Cuts to services and a lack of investment in social care staff threaten to undermine delivery of the government’s mental health strategy, social work leaders have warned.
The British Association of Social Workers and The College of Social Work backed the “laudable” aims of the government’s mental health implementation framework. But both bodies warned that the plan fails to confront the economic realities facing frontline staff and services.
The framework outlines a roadmap for how local authorities, the NHS and other providers can deliver the national mental health strategy, including a pledge to give mental health care “parity” with physical health.
The plan contains recommendations for actions that providers “can do” to deliver the mental health strategy. But the framework contains no binding commitments for changes, sparking criticism from social work academics that it “won’t have much bite”.
The report, published this week, recommends that social services departments focus support on “early intervention, service integration, personalisation and recovery.” Directors of social services could consider “reviewing eligibility criteria” for social care to deliver more preventative work, the report states.
Faye Wilson, chair of BASW’s mental health reference group, said there is “lots of good stuff” in the implementation plan. But she warned that the “climate it will be delivered in” threatened its success.
“It says intervene early, intervene with communities, and intervene with children. That’s laudable and absolutely right. But with no additional resources? Amid all the cuts, how do you balance early intervention while still intervening at the top end?” she said.
“The mental health strategy is good. The implementation plan is good. The question in the current climate is – what teeth will it have?”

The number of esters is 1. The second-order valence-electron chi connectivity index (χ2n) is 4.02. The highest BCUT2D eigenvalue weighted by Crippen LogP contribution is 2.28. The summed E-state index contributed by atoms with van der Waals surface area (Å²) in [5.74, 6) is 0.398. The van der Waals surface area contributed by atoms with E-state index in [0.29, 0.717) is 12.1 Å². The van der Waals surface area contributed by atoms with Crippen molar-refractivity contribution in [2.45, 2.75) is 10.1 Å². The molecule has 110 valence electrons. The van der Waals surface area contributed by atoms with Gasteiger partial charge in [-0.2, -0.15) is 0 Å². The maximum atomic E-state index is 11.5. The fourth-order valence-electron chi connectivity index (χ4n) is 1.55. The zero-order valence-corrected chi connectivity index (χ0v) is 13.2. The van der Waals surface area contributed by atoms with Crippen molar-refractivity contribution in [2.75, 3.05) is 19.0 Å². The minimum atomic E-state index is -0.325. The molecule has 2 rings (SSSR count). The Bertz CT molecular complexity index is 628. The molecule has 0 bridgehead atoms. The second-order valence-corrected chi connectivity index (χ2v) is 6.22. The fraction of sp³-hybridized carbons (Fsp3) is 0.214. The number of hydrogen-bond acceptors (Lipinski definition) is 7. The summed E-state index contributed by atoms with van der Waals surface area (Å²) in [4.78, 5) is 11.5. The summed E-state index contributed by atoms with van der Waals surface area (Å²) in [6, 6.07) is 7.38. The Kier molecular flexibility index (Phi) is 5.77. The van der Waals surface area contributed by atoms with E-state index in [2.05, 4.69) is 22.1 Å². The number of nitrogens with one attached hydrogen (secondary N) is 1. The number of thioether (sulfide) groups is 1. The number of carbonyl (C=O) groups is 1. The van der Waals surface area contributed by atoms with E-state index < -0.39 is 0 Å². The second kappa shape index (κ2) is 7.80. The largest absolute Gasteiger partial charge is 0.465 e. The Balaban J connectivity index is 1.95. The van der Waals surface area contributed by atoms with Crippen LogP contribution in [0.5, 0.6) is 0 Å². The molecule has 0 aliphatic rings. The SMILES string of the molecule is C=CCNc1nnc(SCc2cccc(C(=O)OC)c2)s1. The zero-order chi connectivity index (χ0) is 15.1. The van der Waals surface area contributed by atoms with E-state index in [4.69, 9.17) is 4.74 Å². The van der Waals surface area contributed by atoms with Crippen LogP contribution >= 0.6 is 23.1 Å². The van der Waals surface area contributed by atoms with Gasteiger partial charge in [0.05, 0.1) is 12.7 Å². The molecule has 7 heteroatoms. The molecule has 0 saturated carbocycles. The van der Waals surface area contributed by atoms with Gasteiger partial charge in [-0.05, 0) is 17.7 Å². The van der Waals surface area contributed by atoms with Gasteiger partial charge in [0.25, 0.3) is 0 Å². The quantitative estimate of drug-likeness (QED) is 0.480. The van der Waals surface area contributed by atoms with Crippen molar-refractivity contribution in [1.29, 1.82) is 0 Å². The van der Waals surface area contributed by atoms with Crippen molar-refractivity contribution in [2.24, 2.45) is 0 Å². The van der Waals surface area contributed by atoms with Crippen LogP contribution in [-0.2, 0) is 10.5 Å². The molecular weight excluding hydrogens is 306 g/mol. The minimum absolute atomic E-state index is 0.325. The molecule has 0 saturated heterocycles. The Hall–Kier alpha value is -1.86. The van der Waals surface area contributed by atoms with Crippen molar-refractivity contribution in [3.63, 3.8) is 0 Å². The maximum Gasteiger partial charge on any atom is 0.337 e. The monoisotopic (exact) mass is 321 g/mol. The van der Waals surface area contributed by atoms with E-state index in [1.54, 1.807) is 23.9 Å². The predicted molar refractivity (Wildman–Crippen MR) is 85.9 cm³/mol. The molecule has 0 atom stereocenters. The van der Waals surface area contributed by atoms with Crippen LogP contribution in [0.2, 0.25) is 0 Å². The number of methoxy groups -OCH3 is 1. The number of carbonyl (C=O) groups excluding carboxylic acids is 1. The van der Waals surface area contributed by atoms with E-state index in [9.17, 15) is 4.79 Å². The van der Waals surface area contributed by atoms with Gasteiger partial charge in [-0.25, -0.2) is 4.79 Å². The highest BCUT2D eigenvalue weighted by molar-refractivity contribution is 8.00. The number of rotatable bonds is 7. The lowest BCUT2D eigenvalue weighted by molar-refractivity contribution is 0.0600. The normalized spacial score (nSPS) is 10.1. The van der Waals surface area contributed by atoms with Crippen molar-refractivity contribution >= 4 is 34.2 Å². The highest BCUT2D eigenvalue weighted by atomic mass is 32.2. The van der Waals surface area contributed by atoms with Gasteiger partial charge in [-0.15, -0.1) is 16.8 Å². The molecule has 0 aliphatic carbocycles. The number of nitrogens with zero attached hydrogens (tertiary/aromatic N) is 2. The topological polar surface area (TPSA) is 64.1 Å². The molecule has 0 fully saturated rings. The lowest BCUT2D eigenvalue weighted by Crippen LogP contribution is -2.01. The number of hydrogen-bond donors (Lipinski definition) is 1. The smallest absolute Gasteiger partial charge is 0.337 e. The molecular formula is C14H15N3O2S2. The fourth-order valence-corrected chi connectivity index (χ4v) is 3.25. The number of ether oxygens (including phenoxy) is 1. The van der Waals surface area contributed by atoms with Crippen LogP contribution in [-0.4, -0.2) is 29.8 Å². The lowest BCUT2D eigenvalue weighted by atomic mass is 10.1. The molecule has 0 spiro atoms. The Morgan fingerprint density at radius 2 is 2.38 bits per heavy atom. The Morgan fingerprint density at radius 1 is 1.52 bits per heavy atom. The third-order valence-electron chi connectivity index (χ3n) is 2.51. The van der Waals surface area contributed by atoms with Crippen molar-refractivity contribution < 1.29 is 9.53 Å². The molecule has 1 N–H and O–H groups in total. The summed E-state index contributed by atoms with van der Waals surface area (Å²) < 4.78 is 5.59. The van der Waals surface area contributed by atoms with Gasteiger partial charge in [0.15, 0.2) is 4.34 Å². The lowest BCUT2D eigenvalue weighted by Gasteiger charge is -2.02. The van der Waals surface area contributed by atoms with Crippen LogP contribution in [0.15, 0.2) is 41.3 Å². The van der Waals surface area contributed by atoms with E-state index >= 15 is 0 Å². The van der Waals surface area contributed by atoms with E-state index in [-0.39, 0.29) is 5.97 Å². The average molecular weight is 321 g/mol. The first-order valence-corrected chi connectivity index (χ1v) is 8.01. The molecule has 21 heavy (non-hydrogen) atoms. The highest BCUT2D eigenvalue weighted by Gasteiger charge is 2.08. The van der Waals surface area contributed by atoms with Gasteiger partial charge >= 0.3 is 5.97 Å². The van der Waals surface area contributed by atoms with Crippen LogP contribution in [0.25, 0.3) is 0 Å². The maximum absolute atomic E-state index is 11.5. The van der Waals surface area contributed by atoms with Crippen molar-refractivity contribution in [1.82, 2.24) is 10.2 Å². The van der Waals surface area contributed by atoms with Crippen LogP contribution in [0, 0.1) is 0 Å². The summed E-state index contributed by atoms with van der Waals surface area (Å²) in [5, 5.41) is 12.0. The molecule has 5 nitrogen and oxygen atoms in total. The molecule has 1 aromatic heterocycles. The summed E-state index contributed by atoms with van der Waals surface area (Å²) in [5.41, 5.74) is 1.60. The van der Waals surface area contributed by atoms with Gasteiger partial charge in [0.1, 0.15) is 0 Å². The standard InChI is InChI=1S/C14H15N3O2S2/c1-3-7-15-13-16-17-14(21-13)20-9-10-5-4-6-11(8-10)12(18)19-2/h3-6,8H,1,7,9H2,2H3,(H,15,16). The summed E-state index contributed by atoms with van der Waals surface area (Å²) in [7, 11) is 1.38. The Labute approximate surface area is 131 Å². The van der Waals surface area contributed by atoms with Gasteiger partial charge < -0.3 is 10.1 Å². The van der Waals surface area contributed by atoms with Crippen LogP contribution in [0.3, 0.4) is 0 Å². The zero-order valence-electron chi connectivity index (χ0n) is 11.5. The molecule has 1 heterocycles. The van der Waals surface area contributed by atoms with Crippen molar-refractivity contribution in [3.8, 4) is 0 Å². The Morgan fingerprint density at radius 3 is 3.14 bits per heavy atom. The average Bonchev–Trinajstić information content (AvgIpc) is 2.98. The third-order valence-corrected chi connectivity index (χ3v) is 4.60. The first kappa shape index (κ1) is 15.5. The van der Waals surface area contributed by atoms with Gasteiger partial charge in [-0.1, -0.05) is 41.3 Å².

Dr Ruth Allen, chair of The College of Social Work’s mental health faculty, welcomed the implementation framework’s “strong focus” on mental health as a human rights issue.
“Social work is a human rights based profession so to see that alignment in this policy is good,” she said.
But Allen admitted that the framework “doesn’t seem to wrestle much with the implementation issues at a time of austerity”.
“There needs to be investment in social work staff so that they can do that preventative work. They probably need some different skills, so there is a professional development aspect to this too,” she said.
Social work academic Martin Webber criticised the implementation plan for “not going far enough”. He said the document was “quite tame” and “singlarly fails to address” the threat to integration in mental health social care posed by local authorities pulling social workers out of NHS trusts.
“It says that local authorities have a strong role in integrating care, but they are busy pulling back their social workers to focus on personalisation and safeguarding and other core Local Authority tasks,” he said.
Launching the implementation framework, care services minister Paul Burstow said:
“If we are to improve the nation’s wellbeing organisations from across society need to act as catalysts for change in their communities. This framework provides the practical guidance to help make this happen and I am delighted with the support it has from across the mental health sector who have worked so hard on producing this with us.”